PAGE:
Construction continues on city amphitheater
By spring 2016, Jacksonville’s amphitheater will welcome live music and theatrical shows. The 4,400-square-foot venue’s seating area will face a ground-level concrete stage with a pond as backdrop for up to 400 spectators in Richard Ray Park at 1200 Commons Drive.
For now, the tract is all dirt piles and pits.
But by spring 2016, Jacksonville’s amphitheater — now under construction — will welcome live music and theatrical shows after the tiered, earthen venue’s grass matures, City Manager Richard Woodruff said.
This week, crews placed subterranean concrete ducts amid mounds that flanked the existing park’s verdant grounds.
The 4,400-square-foot venue’s seating area will face a ground-level concrete stage with a pond as backdrop for up to 400 spectators in Richard Ray Park at 1200 Commons Drive. Richard Ray Park already has restrooms, shelters, a playground, trail and labyrinth, according toJacksonvilleNC.gov.
Floating fountains also will be installed in the pond behind the stage, according to city documents.
“The fountain can be turned off during performances,” Woodruff said.
The project replaces a terminated proposal to build an amphitheater in Phillips Park in the city’s recreation master plan. In January, Jacksonville City Council vacated the associated grant amid “unforeseen challenges at Phillips Park,” according to city documents.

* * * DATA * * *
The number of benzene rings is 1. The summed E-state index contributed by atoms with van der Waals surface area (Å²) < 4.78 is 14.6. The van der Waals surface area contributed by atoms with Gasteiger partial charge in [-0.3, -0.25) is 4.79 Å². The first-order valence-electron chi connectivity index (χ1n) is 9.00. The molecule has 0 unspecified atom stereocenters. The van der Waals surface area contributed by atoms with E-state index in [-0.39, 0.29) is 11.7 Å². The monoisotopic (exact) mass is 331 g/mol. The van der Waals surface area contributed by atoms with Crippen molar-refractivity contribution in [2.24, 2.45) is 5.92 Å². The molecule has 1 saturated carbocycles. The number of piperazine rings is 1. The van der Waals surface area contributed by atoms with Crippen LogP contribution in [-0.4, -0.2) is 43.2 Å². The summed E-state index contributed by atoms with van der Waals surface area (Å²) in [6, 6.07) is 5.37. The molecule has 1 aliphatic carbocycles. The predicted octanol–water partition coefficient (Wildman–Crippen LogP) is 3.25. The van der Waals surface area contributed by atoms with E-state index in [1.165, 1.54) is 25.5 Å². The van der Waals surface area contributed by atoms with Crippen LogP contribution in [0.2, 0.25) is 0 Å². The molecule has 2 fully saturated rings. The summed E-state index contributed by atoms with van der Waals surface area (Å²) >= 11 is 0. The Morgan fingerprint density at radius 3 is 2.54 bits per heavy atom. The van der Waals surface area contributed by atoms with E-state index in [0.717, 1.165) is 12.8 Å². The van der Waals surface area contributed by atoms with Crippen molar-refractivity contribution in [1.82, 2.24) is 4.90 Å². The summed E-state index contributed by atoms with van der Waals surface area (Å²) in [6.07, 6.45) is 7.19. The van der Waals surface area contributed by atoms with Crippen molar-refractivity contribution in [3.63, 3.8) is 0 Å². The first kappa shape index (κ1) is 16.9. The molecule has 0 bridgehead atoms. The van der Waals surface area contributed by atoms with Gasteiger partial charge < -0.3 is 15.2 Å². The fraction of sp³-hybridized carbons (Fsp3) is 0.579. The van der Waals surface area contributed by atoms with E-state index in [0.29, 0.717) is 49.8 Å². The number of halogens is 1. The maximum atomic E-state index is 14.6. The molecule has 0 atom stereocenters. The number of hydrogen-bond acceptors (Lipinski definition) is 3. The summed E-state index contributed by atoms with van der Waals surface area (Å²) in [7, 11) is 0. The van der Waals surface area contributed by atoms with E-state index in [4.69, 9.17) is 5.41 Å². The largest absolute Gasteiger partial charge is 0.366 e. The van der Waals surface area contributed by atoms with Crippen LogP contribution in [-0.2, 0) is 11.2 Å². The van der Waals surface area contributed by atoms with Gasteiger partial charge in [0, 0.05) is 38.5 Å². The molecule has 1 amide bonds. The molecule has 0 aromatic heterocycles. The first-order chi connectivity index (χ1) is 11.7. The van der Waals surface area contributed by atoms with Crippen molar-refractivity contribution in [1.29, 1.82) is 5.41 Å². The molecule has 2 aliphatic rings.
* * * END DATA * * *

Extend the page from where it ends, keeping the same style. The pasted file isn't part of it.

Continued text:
So far, the Richard Ray Park amphitheater has cost $130,000. Construction, which started in early August, “should be completed by mid-November,” Woodruff said.
The project’s budget was $137,000. Revenues are derived from the sale of roughly 2 acres nearby for $337,000 to Southern Crescent LLC, according to city documents.
“Every penny of this project is coming from the sale of city land,” Woodruff said. “We’re simply reinvesting that money back in the same park.”
The property’s sale included an agreement to install a stormwater pond on city property and use soil from the excavation to build 10-feet by 2-feet earthen steps for the amphitheater’s seating area, according to city documents.
The current project includes construction of the seating area, stage and stormwater pond. Construction does not include parking, Woodruff said.
Council would determine subsequent upgrades, if any.
In addition, grass will be planted on the raised seating area sometime after construction finishes in November, he said. The raised seating area will not have seats, however, just the grass ridges. Spectators will be able to bring lawn chairs during events, he added.
The new venue is anticipated to tap demand for types of performances that have occupied the stage at Jacksonville’s Riverwalk Park, Woodruff said.
“Almost any activity we had in the past was held at Riverwalk Park, which will continue to be available,” he said. “I think the use of Riverwalk Park has shown that there is a large demand for performances.”
Assistant City Manager Glenn Hargett cited the popularity of the city’s movies-in-the-park showings — now held in summer at Jacksonville Commons — as an indicator of local desire for performances and shows.